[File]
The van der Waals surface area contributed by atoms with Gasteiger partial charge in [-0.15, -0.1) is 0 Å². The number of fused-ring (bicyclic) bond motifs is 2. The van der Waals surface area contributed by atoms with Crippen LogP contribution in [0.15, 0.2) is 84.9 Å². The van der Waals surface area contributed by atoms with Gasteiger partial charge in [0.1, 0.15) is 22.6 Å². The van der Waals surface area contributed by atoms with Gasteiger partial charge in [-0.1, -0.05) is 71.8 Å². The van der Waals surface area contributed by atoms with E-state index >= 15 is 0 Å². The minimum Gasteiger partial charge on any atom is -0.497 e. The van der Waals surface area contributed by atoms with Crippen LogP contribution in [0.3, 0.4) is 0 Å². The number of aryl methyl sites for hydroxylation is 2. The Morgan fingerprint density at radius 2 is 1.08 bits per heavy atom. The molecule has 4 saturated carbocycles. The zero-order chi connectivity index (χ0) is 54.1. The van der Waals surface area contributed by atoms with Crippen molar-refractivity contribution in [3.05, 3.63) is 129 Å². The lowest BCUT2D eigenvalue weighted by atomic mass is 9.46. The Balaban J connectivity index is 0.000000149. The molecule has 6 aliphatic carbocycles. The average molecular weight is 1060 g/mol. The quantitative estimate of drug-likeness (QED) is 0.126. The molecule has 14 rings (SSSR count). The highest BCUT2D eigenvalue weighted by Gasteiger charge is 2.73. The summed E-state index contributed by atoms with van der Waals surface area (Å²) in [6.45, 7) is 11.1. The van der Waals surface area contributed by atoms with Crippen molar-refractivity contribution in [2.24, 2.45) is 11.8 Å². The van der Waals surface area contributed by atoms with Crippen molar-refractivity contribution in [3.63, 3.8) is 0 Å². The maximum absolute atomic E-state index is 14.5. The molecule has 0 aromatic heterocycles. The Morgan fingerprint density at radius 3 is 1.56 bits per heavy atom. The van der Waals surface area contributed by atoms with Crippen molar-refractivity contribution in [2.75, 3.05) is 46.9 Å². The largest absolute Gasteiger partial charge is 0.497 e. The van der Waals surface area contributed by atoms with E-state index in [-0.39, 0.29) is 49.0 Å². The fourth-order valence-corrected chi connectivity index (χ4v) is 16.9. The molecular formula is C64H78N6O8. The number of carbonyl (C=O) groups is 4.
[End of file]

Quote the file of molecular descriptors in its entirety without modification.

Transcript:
The van der Waals surface area contributed by atoms with Gasteiger partial charge in [-0.15, -0.1) is 0 Å². The number of fused-ring (bicyclic) bond motifs is 2. The van der Waals surface area contributed by atoms with Crippen LogP contribution in [0.15, 0.2) is 84.9 Å². The van der Waals surface area contributed by atoms with Gasteiger partial charge in [0.1, 0.15) is 22.6 Å². The van der Waals surface area contributed by atoms with Gasteiger partial charge in [-0.1, -0.05) is 71.8 Å². The van der Waals surface area contributed by atoms with E-state index >= 15 is 0 Å². The minimum Gasteiger partial charge on any atom is -0.497 e. The van der Waals surface area contributed by atoms with Crippen LogP contribution in [0.3, 0.4) is 0 Å². The number of aryl methyl sites for hydroxylation is 2. The Morgan fingerprint density at radius 2 is 1.08 bits per heavy atom. The molecule has 4 saturated carbocycles. The zero-order chi connectivity index (χ0) is 54.1. The van der Waals surface area contributed by atoms with Crippen molar-refractivity contribution in [3.05, 3.63) is 129 Å². The lowest BCUT2D eigenvalue weighted by atomic mass is 9.46. The Balaban J connectivity index is 0.000000149. The molecule has 6 aliphatic carbocycles. The average molecular weight is 1060 g/mol. The quantitative estimate of drug-likeness (QED) is 0.126. The molecule has 14 rings (SSSR count). The highest BCUT2D eigenvalue weighted by Gasteiger charge is 2.73. The summed E-state index contributed by atoms with van der Waals surface area (Å²) in [6.45, 7) is 11.1. The van der Waals surface area contributed by atoms with Crippen molar-refractivity contribution in [2.24, 2.45) is 11.8 Å². The van der Waals surface area contributed by atoms with Crippen molar-refractivity contribution in [3.63, 3.8) is 0 Å². The maximum absolute atomic E-state index is 14.5. The molecule has 0 aromatic heterocycles. The Morgan fingerprint density at radius 3 is 1.56 bits per heavy atom. The van der Waals surface area contributed by atoms with Crippen molar-refractivity contribution in [2.75, 3.05) is 46.9 Å². The largest absolute Gasteiger partial charge is 0.497 e. The van der Waals surface area contributed by atoms with E-state index in [-0.39, 0.29) is 49.0 Å². The fourth-order valence-corrected chi connectivity index (χ4v) is 16.9. The molecular formula is C64H78N6O8. The number of carbonyl (C=O) groups is 4.